Blood phosphate: H2PO4- and HPO42Concentration measured as phosphorus: 2.5 - 4.5 mg/100 ml
Skeletal hydroxyapatite - Ca(PO4)2 or Ca(OH)2
Phosphorus metabolism
Absorption in the jejunum.
Phosphate absorption is regulate by 1,25dihydroxycholecalciferol and parathyroid hormone.
PTH mediates mobilization and deposition of calcium and phosphate
from bone.
Rickets in children, osteomalacia in adults.
Abnormalities in erythrocytes, leucocytes, platelets, liver.
Depletion of phosphate occurs as a result of diminished absorption
from intestine or excessive wasting through kidney.
Hyperphosphatemia is associated with renal diseases.
• Nearly 99% of the total body magnesium is located in bone or the
intracellular space.
• Second plentiful cation of the extracellular fluids.
• Mg is a cofactor of all enzymes involved in phosphate transfer
reactions utilizing ATP and other nucleotide triphosphates as
Required for the structural integrity of numerous intracellular
proteins and nucleic acids.
A substrate or cofactor for important enzymes such as adenosine
triphosphatase, guanosine triphosphatase, phospholipase C,
adenylate cyclase, and guanylate cyclase.
A required cofactor for the activity of over 300 other enzymes.
A regulator of ion channels; an important intracellular signaling
A modulator of oxidative phosphorylation.
Mg2+ is chelated between the beta and gamma
phosphates, diminishes the dense anionic
character of ATP
Magnesium metabolism
Only 1% to 3% of total
intracellular Mg2+ exist as a free
ionized form (conc. 0.5 to 1.0
Total cellular concentration can
vary from 5 to 20 mmol/l.
Intracellular Mg2+ is
predominantly complexed to organic
Magnesium metabolism
Effect on central nervous system:
Certain effects of Mg2+ are similar to Ca2+.
Increased concentration of Mg2+ cause depression of CNS
Decreased concentration of Mg2+ cause irritability of CNS
Effect on neuromuscular system:
Direct depressant effect on skeletal muscles – excess of Mg2+
cause decrease in acetylcholine release by motor nerve impulse.
• The action of increased Mg2+ on neuromuscular function are
antagonized by Ca2+.
• Abnormaly low concentration of Mg2+ in extracellular fluid result in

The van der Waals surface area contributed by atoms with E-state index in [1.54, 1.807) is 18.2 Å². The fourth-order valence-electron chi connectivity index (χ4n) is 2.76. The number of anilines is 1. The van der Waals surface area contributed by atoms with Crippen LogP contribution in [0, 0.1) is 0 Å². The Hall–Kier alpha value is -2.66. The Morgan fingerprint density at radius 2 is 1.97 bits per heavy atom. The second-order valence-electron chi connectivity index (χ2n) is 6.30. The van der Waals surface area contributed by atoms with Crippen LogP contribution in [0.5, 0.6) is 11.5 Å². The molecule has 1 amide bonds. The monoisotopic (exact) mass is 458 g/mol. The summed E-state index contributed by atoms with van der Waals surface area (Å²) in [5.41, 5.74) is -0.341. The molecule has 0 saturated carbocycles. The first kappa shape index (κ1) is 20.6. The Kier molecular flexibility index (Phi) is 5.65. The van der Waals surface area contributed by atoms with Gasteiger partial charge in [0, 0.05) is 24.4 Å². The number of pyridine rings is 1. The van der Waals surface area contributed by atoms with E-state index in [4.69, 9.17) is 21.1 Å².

increased acetylcholine release and increased muscle excitability
Excess of Mg2+ cause vasodilatation.
Magnesium metabolism
Hypomagnesemia cause:
changes in skeletal and cardiac muscle
changes in neuromuscular function,
hyperirritability, psychotic behaviour
Hypermagnesemia cause:
muscle weakness
ECG changes
sedation and confusion
Hypermagnesemia is usual due to renal insuficiency.
• Cu is an essential nutrient.
• Rapid growth increases Cu demands in infancy.
• The adult body contains approximately 100 mg of copper
– the highest concentrations are in liver, kidney, and hearth.
• The absorption in gastrointestinal tract requires a specific
mechanism - metal binding protein
metallothionein (Cu2+ ions are highly insoluble).
• Ceruloplasmin (CP) is a glycoprotein, copper-dependent
ferroxidase (95% of the total copper in human plasma),
oxidizes Fe2+ to Fe3+ in gastrointestinal iron absorption
Copper metabolism
Model of Cu uptake and metabolism in hepatocytes:
Cu cross the plasma membrane through Ctrl1 (copper transporter1) or DMT1
(divalent metal transporter1) to the trans Golgi network (TGN) by chaperone Hah1.
Chaperone protein Ccs delivers Cu to cytosolic Cu/Zn SOD. Cox17 delivers Cu to
mitochondria for cytochrome c oxidase.
Carrol et all, 2004)
Copper metabolism
Cu is an essential cofactor in a number of critical
enzymes in metabolism:
superoxide dismutase (Cu/Zn-SOD)
cytochrome c oxidase (COX)
monoamino oxidase
Cu metabolism is altered in inflammation, infection, an
• In infection, Cu is essential for production of Ile-2 by
activated lymphocytes.
• In cancer, plasma CP is positively correlated with
disease stage.
Major function of Fe – oxygen transport by hemoglobin.